This one was made with Seyval Blanc and Solaris grapes grown at a vineyard nearby and pomace from Ellis Bitter apples. Heavy on tropical fruits like lychee, guava, mango, pineapple and banana, this piquette weighs in at just 3.2% ABV! The tech sheet for this bottle says that it was the “Piquette making at the extremes of madness!” — a cheeky nod to how labor-intensive it is to make piquette.
But, Susanna notes, despite the challenges of the process, the Hard Rains releases are popular with visitors, and, “Yes it’s very time-consuming, but we ARE likely to craft these again.”
Looking for some other cider piquette situations out there? Here are some to try:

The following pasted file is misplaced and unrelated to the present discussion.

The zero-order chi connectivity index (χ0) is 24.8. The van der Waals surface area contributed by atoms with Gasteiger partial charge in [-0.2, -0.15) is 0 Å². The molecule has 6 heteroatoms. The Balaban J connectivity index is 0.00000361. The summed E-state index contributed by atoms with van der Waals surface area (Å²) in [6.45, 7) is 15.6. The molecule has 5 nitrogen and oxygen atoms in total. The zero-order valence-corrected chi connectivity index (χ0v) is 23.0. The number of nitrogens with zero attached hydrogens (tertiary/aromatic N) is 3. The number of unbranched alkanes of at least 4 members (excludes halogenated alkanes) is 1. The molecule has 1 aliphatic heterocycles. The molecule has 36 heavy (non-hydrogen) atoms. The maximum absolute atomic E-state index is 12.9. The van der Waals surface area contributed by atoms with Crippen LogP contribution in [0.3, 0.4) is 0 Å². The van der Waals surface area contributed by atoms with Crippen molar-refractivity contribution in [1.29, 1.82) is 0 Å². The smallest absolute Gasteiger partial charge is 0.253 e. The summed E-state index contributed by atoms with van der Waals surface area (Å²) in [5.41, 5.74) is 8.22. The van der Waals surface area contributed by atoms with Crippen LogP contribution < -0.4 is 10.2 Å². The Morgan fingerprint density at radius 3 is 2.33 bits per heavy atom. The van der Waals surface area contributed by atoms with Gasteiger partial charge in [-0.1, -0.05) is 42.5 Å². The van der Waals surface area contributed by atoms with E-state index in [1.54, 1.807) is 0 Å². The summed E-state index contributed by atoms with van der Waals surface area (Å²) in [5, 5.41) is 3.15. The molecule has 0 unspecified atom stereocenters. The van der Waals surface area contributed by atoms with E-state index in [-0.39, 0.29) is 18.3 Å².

Madrone Cellars Piquette (San Juan Islands, Washington): At the end of harvest, the Madrone folks saved the apple pomace from the San Juan Island Heritage Apples used for their ciders, then re-hydrated it and started a new fermentation. The result is a delightfully sparkling, light-bodied and low-alcohol beverage.
Old Westminster Good Company (Westminster, Maryland): This East Coast winery is well-known for its series of wine piquettes (they make a mean cider, too), and other tasty natural wines. In Good Company, they’ve blended 85% Maryland heirloom cider fermented in stainless steel with 15% red wine piquette. The pretty pink liquid offers unripe strawberry and gooseberry aromas with a slightly salty lemon apple moment thing on the palate. Bonus: This is packaged in cans for prime tote-ability!